It has been found that walnuts, almonds, poppy seeds, and sesame seeds can be included in a baked dough product without being stabilized, but other procedures are often utlized to protect them from rancidity such as coating applications. Sunflower seeds are considered so disruptive to the shelf life of a baked dough product that until this invention they have required undesirable preservation treatments prior to such use. Sunflower seeds were previously avoided altogether for inclusion into dough products. These and other nuts and seeds must be stabilized in order to make a satisfactory product.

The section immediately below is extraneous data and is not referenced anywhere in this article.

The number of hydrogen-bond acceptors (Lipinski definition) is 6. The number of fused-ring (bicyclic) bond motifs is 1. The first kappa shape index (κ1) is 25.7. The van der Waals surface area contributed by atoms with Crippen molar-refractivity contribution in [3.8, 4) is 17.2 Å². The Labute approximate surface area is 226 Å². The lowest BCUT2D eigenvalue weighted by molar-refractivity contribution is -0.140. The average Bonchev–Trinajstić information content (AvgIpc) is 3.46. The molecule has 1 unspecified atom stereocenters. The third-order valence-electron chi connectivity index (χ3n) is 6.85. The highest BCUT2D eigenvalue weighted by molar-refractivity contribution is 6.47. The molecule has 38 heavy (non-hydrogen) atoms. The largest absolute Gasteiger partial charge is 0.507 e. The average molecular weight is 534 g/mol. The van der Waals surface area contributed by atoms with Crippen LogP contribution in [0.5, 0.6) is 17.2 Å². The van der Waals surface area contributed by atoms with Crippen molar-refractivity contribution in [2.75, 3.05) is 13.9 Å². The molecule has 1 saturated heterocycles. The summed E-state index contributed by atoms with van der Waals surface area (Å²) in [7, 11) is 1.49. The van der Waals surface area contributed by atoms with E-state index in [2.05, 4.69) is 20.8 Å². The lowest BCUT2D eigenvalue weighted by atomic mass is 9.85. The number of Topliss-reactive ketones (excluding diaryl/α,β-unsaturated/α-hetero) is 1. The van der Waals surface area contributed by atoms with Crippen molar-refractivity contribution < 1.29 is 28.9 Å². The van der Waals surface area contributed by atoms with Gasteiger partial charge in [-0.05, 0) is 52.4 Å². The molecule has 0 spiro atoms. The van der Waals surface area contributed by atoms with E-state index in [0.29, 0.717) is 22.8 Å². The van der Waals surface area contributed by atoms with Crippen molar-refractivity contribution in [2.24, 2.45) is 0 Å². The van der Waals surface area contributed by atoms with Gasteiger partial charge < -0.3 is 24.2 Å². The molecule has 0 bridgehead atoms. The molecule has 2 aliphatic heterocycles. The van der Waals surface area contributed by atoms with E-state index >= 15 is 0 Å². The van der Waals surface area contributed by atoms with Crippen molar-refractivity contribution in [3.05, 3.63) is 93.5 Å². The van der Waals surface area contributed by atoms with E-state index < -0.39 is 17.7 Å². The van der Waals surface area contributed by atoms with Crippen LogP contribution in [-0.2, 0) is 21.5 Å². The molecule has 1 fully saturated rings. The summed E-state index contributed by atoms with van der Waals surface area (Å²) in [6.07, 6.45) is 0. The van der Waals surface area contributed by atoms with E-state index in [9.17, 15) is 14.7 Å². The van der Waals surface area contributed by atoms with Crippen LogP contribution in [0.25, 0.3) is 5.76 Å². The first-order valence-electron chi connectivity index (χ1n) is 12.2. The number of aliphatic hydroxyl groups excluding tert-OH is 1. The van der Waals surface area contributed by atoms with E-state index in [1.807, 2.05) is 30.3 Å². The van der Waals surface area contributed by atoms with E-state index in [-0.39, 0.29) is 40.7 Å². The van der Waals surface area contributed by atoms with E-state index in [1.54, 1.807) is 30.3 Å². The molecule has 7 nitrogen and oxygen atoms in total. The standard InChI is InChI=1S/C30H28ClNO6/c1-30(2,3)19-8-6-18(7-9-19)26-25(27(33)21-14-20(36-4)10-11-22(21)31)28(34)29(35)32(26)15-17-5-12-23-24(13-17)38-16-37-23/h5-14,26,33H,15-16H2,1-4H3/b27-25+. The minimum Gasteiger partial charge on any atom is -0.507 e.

Stabilized nuts and seeds for use in this invention are those dehulled seeds which are initially defatted by pressing. This pressing removes about 30 to 50 of their oil. They are the reconstituted by oil roasting which returns them to their approximate original shape and size. This leaves the oil capsules within the seed in a vacuum. After oil roasting the nuts are drained and, while still hot, transferred to a second oil bath of a substantially lower temperature than the first. The vacuum within the oil cells of the nut or seed is released not by air, but by the second oil from the bath. In this manner the original oil within the nut or seed is replaced. The replacement oil is at the option of those stabilizing the nut or seed. This process is disclosed in U.S. Pat. No. 3,645,752 to Baxley as discussed above and is herein incorporated by reference.